Last updated on July 16, 2018
To mark Jawaharlal Nehru’s 54th death anniversary, it’s interesting to analyse how Hindi cinema portrayed the leader
Independence had come at a time when the Hindi film industry had already emerged as the site of country’s cinematic expression in a language that was spoken and understood more widely than other languages in the country. That, however, didn’t mean that political themes lent themselves seamlessly to Hindi cinema.
They did that only in derivative ways — political subtexts embedded in generalities of social and family drama or even romantic tales. In that lies the difficulty of tracing political strands in the cinema of the period which immediately followed Independence. The political imprints that could be identified on the screen swung between maudlin optimism of a new-found national independence and the social reflection of Prime Minister Jawaharlal Nehru’s idea of state-led economic transformation and modernisation.
It’s the latter which had more appeal as a commentary on experiments with the socialist model of nation-building in a young republic. Such intersection of cinema and Nehruvian policy also attracted the scholarly attention of economist Lord Meghnad Desai while writing his perceptive tribute to Dilip Kumar — Nehru’s Hero: Dilip Kumar in the Life of India (Roli, 2004). More on that later.
Before that, the first response was to see Nehruvian worldview as an extension of the ideological legacy of the freedom struggle. It became too sugary to sustain gripping political narratives. For instance, the visualisation of the Rafi number Hum laaye hain toofano se kishti nikaal ke song in Jagriti (1954) zooms in on Nehru’s photograph, as if it’s a cinematic address to the nation, while the lines go-“Dekho barbaad na ho ye bageecha, only to be followed by elements of Nehru’s pacifist international outlook: “Atom bammo ke jor pe aithi hai ye duniya, barood ke ek dher pe baithi hai ye duniya, rakhna har kadam dekh bhaal ke (world struts with the power of atom bombs, it’s sitting on a heap of gunpowder, take every step very carefully)”.
It was a lyrical statement of Nehru’s advocacy of disarmament in a polarised world where newly independent countries like India were grappling with the uncertainties of the Cold War. The statesmanship and undisputed nature of Nehru as a repository of the values the young nation was seeking could also be seen in the narrative of Ab Dilli Dur Nahi (1957) in which a boy is set on a journey to Delhi to plead the case of his falsely implicated father before Prime Minister Nehru.
But, amid the obvious afterglow of Independence, the sceptical scrutiny of the way the new republic was shaping up began finding expression on Hindi screen. While following the wave of Italian neo-realist filmmaking, Bimal Roy’s Do Bigha Zameen (1953) was a commentary on the plight of rural India stuck in agrarian indebtedness and the indifference of the state to rural distress, the socialist critique of urban India was obvious in Raj Kapoor’s Shree 420 (1955). One of the earliest takes on the scourge of corruption in public life could be seen in Footpath (1953) in which Dilip Kumar plays a journalist-turned-marketeer who returns to journalism to do an expose on the illegal trade. It asks disturbing questions about the distribution of wealth in the post-Independence India. Though the film is better known for the Talat Mahmood number Shaam-e-gham ki kasam, aaj ghamgin hai hum, the film made its way to film historian Avijit Ghosh’s book 40 Retakes: Bollywood Classics You May Have Missed (2013).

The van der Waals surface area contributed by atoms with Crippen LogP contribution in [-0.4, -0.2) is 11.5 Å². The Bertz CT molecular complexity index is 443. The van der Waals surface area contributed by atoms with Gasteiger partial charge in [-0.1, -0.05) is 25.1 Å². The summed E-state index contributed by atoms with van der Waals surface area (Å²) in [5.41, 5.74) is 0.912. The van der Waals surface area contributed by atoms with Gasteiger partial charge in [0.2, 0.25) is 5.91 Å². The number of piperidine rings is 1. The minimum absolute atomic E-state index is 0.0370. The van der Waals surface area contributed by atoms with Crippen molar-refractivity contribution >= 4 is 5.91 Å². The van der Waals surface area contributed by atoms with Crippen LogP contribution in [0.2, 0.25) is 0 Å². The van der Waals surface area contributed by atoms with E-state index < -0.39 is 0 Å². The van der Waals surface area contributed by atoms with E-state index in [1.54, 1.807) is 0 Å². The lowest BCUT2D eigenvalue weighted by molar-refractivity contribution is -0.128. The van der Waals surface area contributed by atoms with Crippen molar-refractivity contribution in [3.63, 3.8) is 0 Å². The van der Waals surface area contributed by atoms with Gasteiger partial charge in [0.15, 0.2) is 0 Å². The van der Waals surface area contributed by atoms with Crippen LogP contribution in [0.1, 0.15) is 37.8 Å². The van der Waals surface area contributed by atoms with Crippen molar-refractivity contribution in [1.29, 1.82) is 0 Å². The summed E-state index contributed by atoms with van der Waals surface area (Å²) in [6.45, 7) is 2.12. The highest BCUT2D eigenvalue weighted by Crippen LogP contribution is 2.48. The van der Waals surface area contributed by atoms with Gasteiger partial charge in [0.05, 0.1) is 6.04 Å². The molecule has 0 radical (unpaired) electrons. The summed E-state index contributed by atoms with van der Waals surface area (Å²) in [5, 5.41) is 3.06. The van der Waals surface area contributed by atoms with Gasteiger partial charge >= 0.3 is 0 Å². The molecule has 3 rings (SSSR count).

However, it was in 1957, a year after the Second Five Year Plan (1956-61) was rolled out with an emphasis on rapid industrialisation and public sector-led modernisation of production that BR Chopra’s Naya Daur sought to assess the implications of such policies on rural India. Though it showed its disruptive effects on a number of characters led by tongawalla Shankar (played by Dilip Kumar), it wasn’t dismissive about currents of modernisation like the introduction of machines and modern transport like buses for villagers. Despite the story revolving around man-machine conflict and rural-urban divide in the nascent phase of industrialisation, the final scene has Dilip Kumar’s character calling for mechanisation with a human face and consideration of rural needs. He argues that a middle path ensuring co-existence of man and machine was needed to change the fortunes of not only his village but the whole country. It’s simplistic and clichéd, but an earnest look at the policy implications of Nehruvian modernisation.
Far from being a critique of the nation-state, Naya Daur sought new patriotic language in fine-tuning our policy priorities, not merely replicating Nehru’s fascination for Soviet-style industrialisation. In doing so, however, the film had its nationalist heart in the right place. While the film would always be known for the Asha-Rafi duet Udde jab jab zulfe teri (a song rare in Hindi cinema for the open expression of a woman’s admiration for a man’s looks), it must also be recalled that it had youthful patriotic number Ye desh hain veer jawano ka (perhaps its boisterousness has strangely ensured that it’s played in baraats across North India). In sync with the policy initiative of rural community development, the film had a song to promote community work culture- Saathi haath badhana.